The studies are in. Yeah, we still judge books by their covers. But a lot of it is culturally-specific.
In an ideal world, all things would be judged on their merits. In the real world however, making a better book cover involves hundreds of billions of dollars invested in marketing because no one has the time to objectively judge the merits of every single little item that comes our way.
Even stranger, the way a product is packaged can to most of us at least, be part of its overall merits – whether we admit it or not. And the weird thing is, this perception is partly cultural.
MS Packaging sent us this neat little infographic detailing The Impact of Packaging and how different people react to it.
You might be interested in:
- Americans and people from other Post-Industrial nations seem to be affected by packaging less – but are nonetheless affected by a significant amount.
- “Packaging” isn’t just limited physical containers for items. It can refer to the entire experience of any product or service prior to and even during and after actual consumption.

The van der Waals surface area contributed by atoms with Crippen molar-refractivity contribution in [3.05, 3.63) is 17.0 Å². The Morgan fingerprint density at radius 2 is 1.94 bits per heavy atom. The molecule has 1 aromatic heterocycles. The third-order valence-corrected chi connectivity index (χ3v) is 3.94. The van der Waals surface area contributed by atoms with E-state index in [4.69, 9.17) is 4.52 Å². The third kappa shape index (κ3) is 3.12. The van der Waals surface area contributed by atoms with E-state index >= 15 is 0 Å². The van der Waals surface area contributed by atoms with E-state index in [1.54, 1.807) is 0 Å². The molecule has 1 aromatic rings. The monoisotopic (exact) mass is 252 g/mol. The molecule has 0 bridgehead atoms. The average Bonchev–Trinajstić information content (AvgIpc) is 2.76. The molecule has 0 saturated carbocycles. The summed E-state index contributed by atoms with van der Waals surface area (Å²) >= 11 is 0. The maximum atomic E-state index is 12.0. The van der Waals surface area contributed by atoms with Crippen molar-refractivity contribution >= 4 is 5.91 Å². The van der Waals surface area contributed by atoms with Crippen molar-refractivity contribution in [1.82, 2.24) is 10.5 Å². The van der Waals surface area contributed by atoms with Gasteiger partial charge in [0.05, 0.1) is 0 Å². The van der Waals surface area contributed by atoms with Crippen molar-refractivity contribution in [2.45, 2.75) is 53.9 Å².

- If you follow that line of thinking, packaging can refer to your physical store, or your business websites and social media pages.
- It may also extend to how your first-liners – people in your business who interact with customers directly – are perceived.
- Different markets react to packaging differently. This is an important idea in a dichotomous age of both globalization and localization.
- This means you simply can’t use the same packaging, store layouts, and website designs for different markets without some careful consideration.
- The infographic is vague at points, but it does make a crucial point – appearances matter.
What other Packaging ideas can you share? Comment below!